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The hill of Crosses

Location: N59° 0` 36.16", E22° 39` 12.7"

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Ristimägi (The Hill of Crosses) is a sandy rough area covered with crosses near Kõrgessaare road and it is one of the most popular tourist attractions in Hiiumaa. Despite of its name there is no big mountain or even hill. 

There are two explanations how the hill of crosses came into being, but its connection to the deportation of the Swedes of Reigi parish in August 1781 has historical proofs. Despite of the fact that Swedish peasants in Hiiumaa were free people and protected by rights, they ended up stripped of their land by Jacob Stenbock who was the landowner and didn't want to pay for the farm work, because Estonian peasants were serfs at that time and had to work without any pay. Catherine the Great of Russia signed a decree allowing the Swedes to resettle in a new area in southern Ukraine where vast fertile areas we abandoned because of Russian – Turkish war. 967 Swedes, who lived on the land of Stenbock's left the island. Think, how far the Ukraine is from Estonia – around 45, 000 km. People moved on foot, the carriages were for their personal belongings. There were no proper roads and places to stay overnight. A lot of people left the island in winter when the sea was covered by ice. The last leavers gathered together for a final church service at the border of Reigi parish what is now Ristimägi on August 20, 1781. They made a farewell cross to to say good-bye to the place which had been home for Swedes for almost five hundred years. By May 1782 only 535 persons had survived the journey and arrived in Ukraine. At first, the hill of crosses was a place where anyone leaving the island went to make and place their cross. Nowadays things have changed: it is newcomers and first-time visitors to the island who make and leave crosses.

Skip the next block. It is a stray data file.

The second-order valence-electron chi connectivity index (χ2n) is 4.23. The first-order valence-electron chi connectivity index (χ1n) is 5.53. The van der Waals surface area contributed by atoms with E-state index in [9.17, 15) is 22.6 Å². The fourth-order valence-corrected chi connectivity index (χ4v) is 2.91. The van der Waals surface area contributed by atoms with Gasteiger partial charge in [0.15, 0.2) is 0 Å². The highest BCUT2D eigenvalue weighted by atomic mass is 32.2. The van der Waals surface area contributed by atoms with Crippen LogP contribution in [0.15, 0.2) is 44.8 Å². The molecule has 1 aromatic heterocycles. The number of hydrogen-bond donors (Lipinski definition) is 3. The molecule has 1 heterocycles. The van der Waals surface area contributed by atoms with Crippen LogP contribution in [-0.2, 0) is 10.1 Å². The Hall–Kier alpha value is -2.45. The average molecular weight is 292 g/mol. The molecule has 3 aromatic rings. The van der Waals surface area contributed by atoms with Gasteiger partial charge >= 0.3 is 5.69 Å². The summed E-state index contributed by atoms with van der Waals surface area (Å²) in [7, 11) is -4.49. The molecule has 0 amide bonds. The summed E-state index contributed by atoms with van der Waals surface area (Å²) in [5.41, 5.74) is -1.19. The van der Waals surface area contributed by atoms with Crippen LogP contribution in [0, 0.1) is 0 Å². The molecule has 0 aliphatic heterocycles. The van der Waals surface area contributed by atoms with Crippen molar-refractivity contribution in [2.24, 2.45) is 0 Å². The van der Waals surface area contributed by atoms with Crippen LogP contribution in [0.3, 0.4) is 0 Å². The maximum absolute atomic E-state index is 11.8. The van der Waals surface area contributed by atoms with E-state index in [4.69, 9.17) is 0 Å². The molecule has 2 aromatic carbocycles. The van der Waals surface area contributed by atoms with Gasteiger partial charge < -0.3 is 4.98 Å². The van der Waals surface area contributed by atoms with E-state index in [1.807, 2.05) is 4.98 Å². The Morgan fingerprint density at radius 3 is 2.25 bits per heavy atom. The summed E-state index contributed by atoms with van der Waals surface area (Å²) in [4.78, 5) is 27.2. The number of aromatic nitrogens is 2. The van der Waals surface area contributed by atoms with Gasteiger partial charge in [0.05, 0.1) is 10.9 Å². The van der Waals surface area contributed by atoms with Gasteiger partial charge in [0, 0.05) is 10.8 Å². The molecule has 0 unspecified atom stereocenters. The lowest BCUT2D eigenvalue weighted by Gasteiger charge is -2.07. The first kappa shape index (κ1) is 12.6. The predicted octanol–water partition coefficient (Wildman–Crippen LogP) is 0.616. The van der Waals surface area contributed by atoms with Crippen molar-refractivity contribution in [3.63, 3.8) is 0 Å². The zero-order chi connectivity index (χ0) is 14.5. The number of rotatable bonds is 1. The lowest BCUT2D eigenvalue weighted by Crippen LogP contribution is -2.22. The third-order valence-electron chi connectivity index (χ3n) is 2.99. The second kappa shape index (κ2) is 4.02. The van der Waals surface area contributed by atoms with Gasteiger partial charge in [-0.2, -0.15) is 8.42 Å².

As it wasn't appropriate to speak about deportation in Soviet times and Swedish people living in Hiiumaa in general, people made up a new explanation for the crosses. Th legend about two wedding parties. Once two wedding parties met on the way back from church. The road was narrow and so a fight broke out. During the fight, the groom from one wedding party and the bride from the other were killed. The surviving groom and bride then married each other and lived happily ever after. People started to put crosses there in memory of the dead couple. It is considered appropriate to make a cross out of local material: stones, cones, branches- at this place to remember people, or just for good luck. If you wish something then in your mind, it will become true during your lifetime.  

An interesting memorial has been erected at Ristimägi, made of two millstones by the people of Hiiumaa and the descendants of Hiiumaa Swedes on the 210th anniversary of the deportation of the Swedes - August 20, 1991. The date has added significance, Estonia declared independence on that day after 50 years of Soviet occupation.